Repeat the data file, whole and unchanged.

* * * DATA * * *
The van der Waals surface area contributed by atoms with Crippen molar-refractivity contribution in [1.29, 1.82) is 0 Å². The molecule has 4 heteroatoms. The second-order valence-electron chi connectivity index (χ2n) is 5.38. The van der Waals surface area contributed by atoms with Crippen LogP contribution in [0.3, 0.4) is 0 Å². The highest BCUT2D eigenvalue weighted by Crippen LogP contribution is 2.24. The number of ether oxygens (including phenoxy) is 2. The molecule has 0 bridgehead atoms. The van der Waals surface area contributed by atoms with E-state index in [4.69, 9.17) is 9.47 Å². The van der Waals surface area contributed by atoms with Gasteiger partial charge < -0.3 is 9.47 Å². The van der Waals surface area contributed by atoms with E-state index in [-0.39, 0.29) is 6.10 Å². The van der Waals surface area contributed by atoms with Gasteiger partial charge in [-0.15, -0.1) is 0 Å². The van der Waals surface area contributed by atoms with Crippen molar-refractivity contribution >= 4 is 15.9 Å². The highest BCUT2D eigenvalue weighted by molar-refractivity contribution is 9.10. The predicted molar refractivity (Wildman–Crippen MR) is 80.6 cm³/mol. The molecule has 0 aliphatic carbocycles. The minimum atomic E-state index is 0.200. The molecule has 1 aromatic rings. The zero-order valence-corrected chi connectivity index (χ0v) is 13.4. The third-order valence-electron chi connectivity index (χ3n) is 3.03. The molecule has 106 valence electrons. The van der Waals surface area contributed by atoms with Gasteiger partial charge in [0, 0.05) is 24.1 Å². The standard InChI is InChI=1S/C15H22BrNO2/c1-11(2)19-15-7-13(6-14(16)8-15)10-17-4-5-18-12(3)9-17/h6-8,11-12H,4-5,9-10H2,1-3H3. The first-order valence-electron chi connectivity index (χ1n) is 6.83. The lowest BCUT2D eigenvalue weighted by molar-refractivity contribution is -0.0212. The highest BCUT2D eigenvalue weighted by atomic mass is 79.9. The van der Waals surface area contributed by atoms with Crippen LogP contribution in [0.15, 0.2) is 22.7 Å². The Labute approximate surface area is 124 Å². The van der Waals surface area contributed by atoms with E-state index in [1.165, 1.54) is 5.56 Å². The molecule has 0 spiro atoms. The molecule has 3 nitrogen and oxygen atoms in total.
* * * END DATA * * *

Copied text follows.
The van der Waals surface area contributed by atoms with Crippen molar-refractivity contribution in [1.29, 1.82) is 0 Å². The molecule has 4 heteroatoms. The second-order valence-electron chi connectivity index (χ2n) is 5.38. The van der Waals surface area contributed by atoms with Crippen LogP contribution in [0.3, 0.4) is 0 Å². The highest BCUT2D eigenvalue weighted by Crippen LogP contribution is 2.24. The number of ether oxygens (including phenoxy) is 2. The molecule has 0 bridgehead atoms. The van der Waals surface area contributed by atoms with E-state index in [4.69, 9.17) is 9.47 Å². The van der Waals surface area contributed by atoms with Gasteiger partial charge < -0.3 is 9.47 Å². The van der Waals surface area contributed by atoms with E-state index in [-0.39, 0.29) is 6.10 Å². The van der Waals surface area contributed by atoms with Gasteiger partial charge in [-0.15, -0.1) is 0 Å². The van der Waals surface area contributed by atoms with Crippen molar-refractivity contribution >= 4 is 15.9 Å². The highest BCUT2D eigenvalue weighted by molar-refractivity contribution is 9.10. The predicted molar refractivity (Wildman–Crippen MR) is 80.6 cm³/mol. The molecule has 0 aliphatic carbocycles. The minimum atomic E-state index is 0.200. The molecule has 1 aromatic rings. The zero-order valence-corrected chi connectivity index (χ0v) is 13.4. The third-order valence-electron chi connectivity index (χ3n) is 3.03. The molecule has 106 valence electrons. The van der Waals surface area contributed by atoms with Gasteiger partial charge in [0, 0.05) is 24.1 Å². The standard InChI is InChI=1S/C15H22BrNO2/c1-11(2)19-15-7-13(6-14(16)8-15)10-17-4-5-18-12(3)9-17/h6-8,11-12H,4-5,9-10H2,1-3H3. The first-order valence-electron chi connectivity index (χ1n) is 6.83. The lowest BCUT2D eigenvalue weighted by molar-refractivity contribution is -0.0212. The highest BCUT2D eigenvalue weighted by atomic mass is 79.9. The van der Waals surface area contributed by atoms with Crippen LogP contribution in [0.15, 0.2) is 22.7 Å². The Labute approximate surface area is 124 Å². The van der Waals surface area contributed by atoms with E-state index in [1.165, 1.54) is 5.56 Å². The molecule has 0 spiro atoms. The molecule has 3 nitrogen and oxygen atoms in total.